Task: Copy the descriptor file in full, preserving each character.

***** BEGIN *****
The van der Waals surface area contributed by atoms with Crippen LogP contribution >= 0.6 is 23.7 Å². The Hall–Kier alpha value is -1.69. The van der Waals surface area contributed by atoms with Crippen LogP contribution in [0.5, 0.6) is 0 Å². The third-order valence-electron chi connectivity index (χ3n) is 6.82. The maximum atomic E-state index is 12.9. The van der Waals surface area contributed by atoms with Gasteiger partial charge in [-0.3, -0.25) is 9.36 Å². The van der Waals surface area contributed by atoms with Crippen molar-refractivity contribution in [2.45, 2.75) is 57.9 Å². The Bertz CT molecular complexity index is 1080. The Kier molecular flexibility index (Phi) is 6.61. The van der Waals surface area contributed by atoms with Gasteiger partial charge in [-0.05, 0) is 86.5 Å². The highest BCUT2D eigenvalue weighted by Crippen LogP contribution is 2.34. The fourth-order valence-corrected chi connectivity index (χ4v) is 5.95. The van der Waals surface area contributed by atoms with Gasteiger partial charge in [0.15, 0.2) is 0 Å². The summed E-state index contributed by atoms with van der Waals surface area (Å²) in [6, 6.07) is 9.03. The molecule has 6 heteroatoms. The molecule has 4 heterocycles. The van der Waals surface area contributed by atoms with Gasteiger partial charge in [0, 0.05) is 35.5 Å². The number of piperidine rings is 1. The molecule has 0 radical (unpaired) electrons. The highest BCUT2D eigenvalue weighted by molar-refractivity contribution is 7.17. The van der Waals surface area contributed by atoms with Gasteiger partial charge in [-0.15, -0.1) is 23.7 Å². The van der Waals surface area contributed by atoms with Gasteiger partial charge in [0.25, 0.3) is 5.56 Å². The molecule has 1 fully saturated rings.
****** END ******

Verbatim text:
The van der Waals surface area contributed by atoms with Crippen LogP contribution >= 0.6 is 23.7 Å². The Hall–Kier alpha value is -1.69. The van der Waals surface area contributed by atoms with Crippen LogP contribution in [0.5, 0.6) is 0 Å². The third-order valence-electron chi connectivity index (χ3n) is 6.82. The maximum atomic E-state index is 12.9. The van der Waals surface area contributed by atoms with Gasteiger partial charge in [-0.3, -0.25) is 9.36 Å². The van der Waals surface area contributed by atoms with Crippen molar-refractivity contribution in [2.45, 2.75) is 57.9 Å². The Bertz CT molecular complexity index is 1080. The Kier molecular flexibility index (Phi) is 6.61. The van der Waals surface area contributed by atoms with Gasteiger partial charge in [-0.05, 0) is 86.5 Å². The highest BCUT2D eigenvalue weighted by Crippen LogP contribution is 2.34. The fourth-order valence-corrected chi connectivity index (χ4v) is 5.95. The van der Waals surface area contributed by atoms with Gasteiger partial charge in [0.15, 0.2) is 0 Å². The summed E-state index contributed by atoms with van der Waals surface area (Å²) in [6, 6.07) is 9.03. The molecule has 6 heteroatoms. The molecule has 4 heterocycles. The van der Waals surface area contributed by atoms with Gasteiger partial charge in [0, 0.05) is 35.5 Å². The number of piperidine rings is 1. The molecule has 0 radical (unpaired) electrons. The highest BCUT2D eigenvalue weighted by molar-refractivity contribution is 7.17. The van der Waals surface area contributed by atoms with Gasteiger partial charge in [-0.15, -0.1) is 23.7 Å². The van der Waals surface area contributed by atoms with Gasteiger partial charge in [0.25, 0.3) is 5.56 Å². The molecule has 1 fully saturated rings.